Tesla aims to obtain approval for a sensor that will notify forgetful parents about the child left behind in a hot car

Tesla Inc. requested the Federal Communications Commission (FCC) for permission to market a close-range interactive motion-sensing device that could be helpful in avoiding children from being left behind in hot cars and encourage theft-prevention set-ups. 

 

The California based auto manufacturer seeks consent to use unlicensed millimeter-wave sensors that would function at better power levels than the ones permitted under present regulations. 

 

Tesla’s device would make use of four transmit and three receive antennas powered by a radar front-end unit. Tesla even states that its millimeter-wave radar technology has several benefits compared to the other sensing systems like the camera-based or in-seat occupant detection systems. 

 

Considering the radar-based system, it “provides depth perception and can ‘see’ through soft materials, such as a blanket covering a child in a child restraint.”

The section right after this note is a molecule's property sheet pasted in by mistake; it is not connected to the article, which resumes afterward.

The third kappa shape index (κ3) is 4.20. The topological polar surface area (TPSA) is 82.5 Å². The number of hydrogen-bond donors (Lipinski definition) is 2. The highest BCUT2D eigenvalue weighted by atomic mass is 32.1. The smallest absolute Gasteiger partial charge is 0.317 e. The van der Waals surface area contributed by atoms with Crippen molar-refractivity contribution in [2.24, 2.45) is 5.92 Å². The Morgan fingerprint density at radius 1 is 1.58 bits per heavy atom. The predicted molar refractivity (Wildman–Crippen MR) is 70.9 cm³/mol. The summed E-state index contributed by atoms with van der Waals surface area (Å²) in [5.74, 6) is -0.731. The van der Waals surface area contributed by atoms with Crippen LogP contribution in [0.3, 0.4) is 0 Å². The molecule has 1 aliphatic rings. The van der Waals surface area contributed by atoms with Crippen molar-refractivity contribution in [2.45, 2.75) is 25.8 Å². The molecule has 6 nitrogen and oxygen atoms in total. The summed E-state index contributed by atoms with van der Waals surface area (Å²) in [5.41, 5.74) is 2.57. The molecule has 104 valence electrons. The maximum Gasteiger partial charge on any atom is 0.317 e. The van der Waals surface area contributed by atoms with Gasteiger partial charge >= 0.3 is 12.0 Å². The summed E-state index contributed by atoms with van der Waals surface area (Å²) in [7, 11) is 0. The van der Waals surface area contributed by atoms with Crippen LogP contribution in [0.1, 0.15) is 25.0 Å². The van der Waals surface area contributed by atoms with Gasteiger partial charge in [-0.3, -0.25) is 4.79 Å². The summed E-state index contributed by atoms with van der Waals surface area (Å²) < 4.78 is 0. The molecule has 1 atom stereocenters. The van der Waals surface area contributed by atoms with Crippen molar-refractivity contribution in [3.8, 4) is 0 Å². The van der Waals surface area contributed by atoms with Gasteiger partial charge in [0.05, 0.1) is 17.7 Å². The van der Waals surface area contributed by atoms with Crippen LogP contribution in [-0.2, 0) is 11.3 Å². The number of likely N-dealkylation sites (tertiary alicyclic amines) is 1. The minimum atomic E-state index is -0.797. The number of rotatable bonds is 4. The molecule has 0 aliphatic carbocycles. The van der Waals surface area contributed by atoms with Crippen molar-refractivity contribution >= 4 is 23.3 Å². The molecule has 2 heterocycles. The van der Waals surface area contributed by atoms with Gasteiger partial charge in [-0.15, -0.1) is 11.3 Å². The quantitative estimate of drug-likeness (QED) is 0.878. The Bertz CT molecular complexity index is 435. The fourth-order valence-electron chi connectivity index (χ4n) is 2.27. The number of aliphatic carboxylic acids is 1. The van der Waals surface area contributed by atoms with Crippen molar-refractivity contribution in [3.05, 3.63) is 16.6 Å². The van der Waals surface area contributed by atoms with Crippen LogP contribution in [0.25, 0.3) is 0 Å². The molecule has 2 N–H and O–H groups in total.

Tesla further added that it “can differentiate between a child and an object left on the seat, reducing the likelihood of false alarms” and that it can even identify “micromovements like breathing patterns and heart rates, neither of which can be captured by cameras or in-seat sensors alone.”

 

Tesla even states that its radar imaging can evaluate body size to maximize airbag deployment in a crash hinging upon whether an adult or a child is seated, which Tesla mentions that would be more effective in comparison with existing weight-based, in-seat sensor systems. 

 

This new system would even correctly assess when exactly to involve seat-belt reminders. 

 

The FCC is on the lookout for public comment on Tesla’s request through Sept 21. 

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